Danish companies might consider whether voluntary depreciation and amortisation for tax purposes should be made if this leads to higher carry-forward losses that the company is not in a position to utilise. In certain situations, these rules may also lead to a strain on liquidity for companies with large carry-forward losses. To counter such strain on liquidity, companies can consider trying to convert tax losses into depreciable amounts, as the rules do not set up any restrictions on tax depreciations. One way to convert tax losses would be to make an intra-group transfer of assets leading to a higher depreciable amount in the purchasing entity.

Restrictions apply in the case of direct or indirect changes to more than 50 per cent of the share capital or voting rights during an income year. In addition, a subsidiary's tax loss carry-forward may be restricted if a change of ownership takes place in the parent company. The restrictions do not apply to listed companies, and special rules exist for financial companies.

Carry-back of tax losses is not permitted under Danish tax law.


The corporate income tax rate in Denmark is 22 per cent.


The Danish Tax Authority (SKAT) is responsible for the administration of legislation on all kinds of taxes, including excise taxes and duties. Information concerning the tax system is available on the SKAT website and the Danish Ministry of Taxation website.

Complaints against decisions made by the tax authorities may be filed with the Danish Tax Appeals Agency, which will either refer the cases to a regional appeals board or the National Tax Tribunal, which decides on leading cases. Decisions by an appeals board or the National Tax Tribunal may be brought before the courts of law.

Corporations pay taxes on account twice a year, and must file a tax return with the tax authorities no later than six months following the end of the relevant income year. The actual taxable income for the year is calculated on this basis, and results in either a tax refund or payment of remaining tax.

The statute of limitations for an assessment is three years and four months after the end of the income year (five years and four months for transfer pricing adjustments). In addition, an extraordinary assessment may be made in certain specific situations, including in the event of a taxpayer's gross negligence.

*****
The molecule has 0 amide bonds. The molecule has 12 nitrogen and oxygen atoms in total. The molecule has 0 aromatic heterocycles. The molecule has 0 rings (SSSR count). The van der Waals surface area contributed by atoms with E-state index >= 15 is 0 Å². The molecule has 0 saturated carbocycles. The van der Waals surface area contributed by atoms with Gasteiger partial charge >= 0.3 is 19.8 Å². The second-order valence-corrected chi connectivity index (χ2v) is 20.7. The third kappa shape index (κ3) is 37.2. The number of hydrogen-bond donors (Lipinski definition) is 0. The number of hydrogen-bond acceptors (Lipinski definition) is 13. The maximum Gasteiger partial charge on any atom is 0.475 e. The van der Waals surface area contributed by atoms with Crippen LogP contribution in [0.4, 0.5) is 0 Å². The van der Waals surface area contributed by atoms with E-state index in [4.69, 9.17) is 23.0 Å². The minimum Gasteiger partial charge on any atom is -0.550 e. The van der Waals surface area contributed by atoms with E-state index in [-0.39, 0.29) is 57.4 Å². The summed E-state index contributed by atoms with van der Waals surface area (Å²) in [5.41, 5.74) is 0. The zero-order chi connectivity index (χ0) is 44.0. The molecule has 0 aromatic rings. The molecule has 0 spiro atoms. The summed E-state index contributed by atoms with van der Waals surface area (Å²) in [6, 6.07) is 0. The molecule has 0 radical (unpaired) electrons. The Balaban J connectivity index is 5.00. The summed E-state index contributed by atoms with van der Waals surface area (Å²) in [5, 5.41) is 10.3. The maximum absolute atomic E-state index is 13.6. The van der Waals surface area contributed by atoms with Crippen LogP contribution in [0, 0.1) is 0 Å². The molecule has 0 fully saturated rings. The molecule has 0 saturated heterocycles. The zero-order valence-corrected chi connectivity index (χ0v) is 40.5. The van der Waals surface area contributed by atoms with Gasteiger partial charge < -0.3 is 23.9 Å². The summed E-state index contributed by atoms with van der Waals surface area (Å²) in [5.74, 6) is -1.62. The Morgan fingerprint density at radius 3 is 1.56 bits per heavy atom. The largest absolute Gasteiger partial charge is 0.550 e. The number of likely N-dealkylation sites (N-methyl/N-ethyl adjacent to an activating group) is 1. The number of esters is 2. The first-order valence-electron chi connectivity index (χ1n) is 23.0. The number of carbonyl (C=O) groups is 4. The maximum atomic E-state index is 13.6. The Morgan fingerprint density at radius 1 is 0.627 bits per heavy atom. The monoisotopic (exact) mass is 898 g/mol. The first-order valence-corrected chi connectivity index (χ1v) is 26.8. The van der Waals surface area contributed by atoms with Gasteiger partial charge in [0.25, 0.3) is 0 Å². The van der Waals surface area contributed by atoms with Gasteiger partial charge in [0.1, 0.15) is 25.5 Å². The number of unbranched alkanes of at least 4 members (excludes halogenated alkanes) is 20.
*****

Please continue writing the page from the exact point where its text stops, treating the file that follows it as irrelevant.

Tax grouping

There are two types of consolidated tax grouping in Denmark: mandatory joint taxation, which applies to all Danish consolidated companies and Danish PEs under common control; and voluntary international joint taxation, under which all foreign companies and foreign PEs (downstream as well as upstream) may opt for joint taxation with Danish entities. An election of international joint taxation is binding for 10 years.

A parent company and its subsidiaries constitute a group. Further, a company, foundation, trust or association will qualify as a parent company if it directly or indirectly holds the majority of voting rights in another company (the subsidiary) or if it controls the subsidiary in any other way.

Each entity encompassed by the joint taxation is, as a general rule, treated as a separate entity, and must calculate its taxable income in the same manner as any other entity. The jointly taxed income is made up as the sum of the taxable income for each company (i.e., the incomes are pooled). The entire income of a subsidiary will be included even if the subsidiary is not solely owned by the parent company. Only income relating to the period of consolidation will be included.

The ultimate parent company and wholly owned entities within the group are jointly and severally liable for the payment of income taxes and withholding taxes on dividends, interest and royalties from other companies within the tax group. Other entities within the group are liable on a subordinated basis.

ii Other relevant taxes

The most important indirect taxes are VAT and payroll tax. The Danish VAT rate is 25 per cent. Other indirect taxes are energy duties, real estate taxes and stamp duties. Employees must pay a labour market contribution of 8 per cent of their salary.